In Marianne Vlaschits’ current installation “A Body That Lasts”, we encounter an exhibition setting consisting of three opulent body constructions that become carriers of single works. The round shapes with their indicated limbs refer to bodies of human origin, but they are apparently beings from another time and dimension. Like spaceships that have laboriously landed on earth and are now in a state of hibernation, these beings tell stories about their existence based on the images on their bodies. They show us pictures of other planets with amorphous vegetation and several moons, of living creatures entwined with each other, like future symbionts united into a collective form with their environment. These now resting beings traveled through portals that appear as human orifices or the ovaries of plants.

“Maybe, but only maybe, and only with intense commitment and collaborative work and play with other terrans, flourishing for rich multispecies assemblages that include people will be possible. I am calling all this the Chthulucene – past, present, and to come.” Donna Haraway depicts the dawning age, which should be a possible way out in the near future. Only in the sympoiesis - in the interaction of several life forms - the new cooperative system is conceivable in the age of the Chtulucene. A system not aiming at the particular advantage of a species, but rather on survival across species in general.

It could be that the sleeping beings derive from the oracle of the Neolithic hypogeum, in which tiny figures of sleeping and full-bodied women were found. The underground, three-story cave labyrinth on Malta consists of 23 small temples, with the oracle chamber and the lowest temple forming the center. The walls are decorated with ocher-colored paintings depicting winding tendril patterns, discs, hexagons and spirals. It is still unclear for what exactly this place was used for, but it is believed that the sleeping beings are represented in a kind of spiritual transformation phase.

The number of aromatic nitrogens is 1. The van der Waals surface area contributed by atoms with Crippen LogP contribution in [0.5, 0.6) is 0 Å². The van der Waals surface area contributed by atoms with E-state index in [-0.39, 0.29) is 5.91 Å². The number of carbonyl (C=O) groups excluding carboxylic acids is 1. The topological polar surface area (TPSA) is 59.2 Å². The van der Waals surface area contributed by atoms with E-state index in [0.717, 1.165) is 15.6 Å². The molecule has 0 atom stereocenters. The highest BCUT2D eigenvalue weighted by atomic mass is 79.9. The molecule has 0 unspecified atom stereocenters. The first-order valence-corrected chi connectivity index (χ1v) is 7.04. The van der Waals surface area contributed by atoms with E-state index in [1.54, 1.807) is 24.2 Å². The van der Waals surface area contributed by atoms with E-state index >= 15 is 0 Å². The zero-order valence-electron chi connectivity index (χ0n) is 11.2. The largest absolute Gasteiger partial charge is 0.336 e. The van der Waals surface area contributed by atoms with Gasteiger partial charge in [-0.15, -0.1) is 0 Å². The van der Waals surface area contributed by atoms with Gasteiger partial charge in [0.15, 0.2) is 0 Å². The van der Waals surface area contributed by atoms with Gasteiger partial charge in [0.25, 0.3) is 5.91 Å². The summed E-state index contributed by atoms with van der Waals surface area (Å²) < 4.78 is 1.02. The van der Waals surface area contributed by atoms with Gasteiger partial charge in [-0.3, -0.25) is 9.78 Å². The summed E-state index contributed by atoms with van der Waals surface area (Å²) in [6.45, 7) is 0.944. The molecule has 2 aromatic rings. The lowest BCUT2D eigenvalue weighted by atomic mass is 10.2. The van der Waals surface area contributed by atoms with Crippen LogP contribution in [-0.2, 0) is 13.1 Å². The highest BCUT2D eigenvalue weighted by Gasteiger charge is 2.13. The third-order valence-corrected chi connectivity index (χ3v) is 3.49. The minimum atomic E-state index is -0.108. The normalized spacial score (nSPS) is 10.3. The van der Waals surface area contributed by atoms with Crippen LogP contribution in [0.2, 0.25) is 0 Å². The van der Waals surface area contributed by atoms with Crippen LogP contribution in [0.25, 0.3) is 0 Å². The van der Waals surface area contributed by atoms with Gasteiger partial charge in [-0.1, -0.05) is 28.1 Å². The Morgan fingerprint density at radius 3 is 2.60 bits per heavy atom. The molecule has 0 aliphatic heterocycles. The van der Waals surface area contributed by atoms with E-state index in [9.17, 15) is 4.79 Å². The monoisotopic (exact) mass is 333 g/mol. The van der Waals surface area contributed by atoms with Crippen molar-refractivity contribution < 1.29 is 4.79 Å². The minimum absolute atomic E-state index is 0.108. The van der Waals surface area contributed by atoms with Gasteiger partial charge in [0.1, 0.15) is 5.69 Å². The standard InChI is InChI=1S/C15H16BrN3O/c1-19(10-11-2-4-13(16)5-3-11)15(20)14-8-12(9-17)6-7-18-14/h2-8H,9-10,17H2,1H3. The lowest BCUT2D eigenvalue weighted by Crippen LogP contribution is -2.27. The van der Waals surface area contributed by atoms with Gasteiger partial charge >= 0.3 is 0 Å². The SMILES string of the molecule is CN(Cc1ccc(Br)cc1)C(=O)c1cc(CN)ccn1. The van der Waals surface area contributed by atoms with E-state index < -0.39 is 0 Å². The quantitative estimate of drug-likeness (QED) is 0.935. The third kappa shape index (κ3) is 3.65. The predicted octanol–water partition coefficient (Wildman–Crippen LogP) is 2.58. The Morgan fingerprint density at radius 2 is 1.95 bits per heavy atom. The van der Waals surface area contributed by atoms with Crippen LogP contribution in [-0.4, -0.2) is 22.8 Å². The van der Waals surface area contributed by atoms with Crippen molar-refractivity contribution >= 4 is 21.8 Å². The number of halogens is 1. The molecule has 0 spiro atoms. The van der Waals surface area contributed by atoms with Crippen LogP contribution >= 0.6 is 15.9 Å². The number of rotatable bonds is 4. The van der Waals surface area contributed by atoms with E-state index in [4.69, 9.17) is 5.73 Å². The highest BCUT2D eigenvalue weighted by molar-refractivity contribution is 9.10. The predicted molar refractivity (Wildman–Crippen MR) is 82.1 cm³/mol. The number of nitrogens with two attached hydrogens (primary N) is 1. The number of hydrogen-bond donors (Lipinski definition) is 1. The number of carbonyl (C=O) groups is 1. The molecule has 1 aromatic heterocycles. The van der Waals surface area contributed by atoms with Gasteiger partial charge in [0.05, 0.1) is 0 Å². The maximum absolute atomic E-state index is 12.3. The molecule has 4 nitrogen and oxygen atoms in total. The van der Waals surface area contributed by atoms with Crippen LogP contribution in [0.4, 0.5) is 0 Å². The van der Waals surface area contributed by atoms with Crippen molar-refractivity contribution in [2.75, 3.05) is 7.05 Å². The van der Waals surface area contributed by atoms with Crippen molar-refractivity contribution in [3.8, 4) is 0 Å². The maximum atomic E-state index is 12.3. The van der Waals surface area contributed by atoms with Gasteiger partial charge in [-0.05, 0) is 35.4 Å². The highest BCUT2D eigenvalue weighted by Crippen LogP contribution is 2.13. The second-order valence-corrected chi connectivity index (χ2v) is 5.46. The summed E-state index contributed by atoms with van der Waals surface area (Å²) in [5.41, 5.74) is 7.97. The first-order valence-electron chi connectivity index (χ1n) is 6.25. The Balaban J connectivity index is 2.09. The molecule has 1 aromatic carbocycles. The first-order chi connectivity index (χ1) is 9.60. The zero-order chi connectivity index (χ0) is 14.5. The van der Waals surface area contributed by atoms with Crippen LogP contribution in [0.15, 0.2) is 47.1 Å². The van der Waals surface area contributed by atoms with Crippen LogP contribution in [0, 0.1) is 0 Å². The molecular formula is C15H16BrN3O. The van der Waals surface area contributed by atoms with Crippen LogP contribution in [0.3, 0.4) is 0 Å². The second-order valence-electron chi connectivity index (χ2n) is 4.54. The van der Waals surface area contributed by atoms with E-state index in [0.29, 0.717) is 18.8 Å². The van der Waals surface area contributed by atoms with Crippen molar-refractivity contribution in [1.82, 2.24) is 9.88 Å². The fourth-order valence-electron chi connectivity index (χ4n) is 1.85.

One would like to believe that Marianne Vlaschits sleeping creatures tell of a future that lies ahead. However, the state of their rest not only indicates a phase of recovery from a journey that has already been made, but also the next departure into unknown worlds. They are in an intermediate stage between what has already been there and what has not been told yet. In their state of constant indolence, they report on the world of imagination and on an utopia of a present. Both at the very same time.

Text: Karolina Radenkovic

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Photos: Rainer Iglar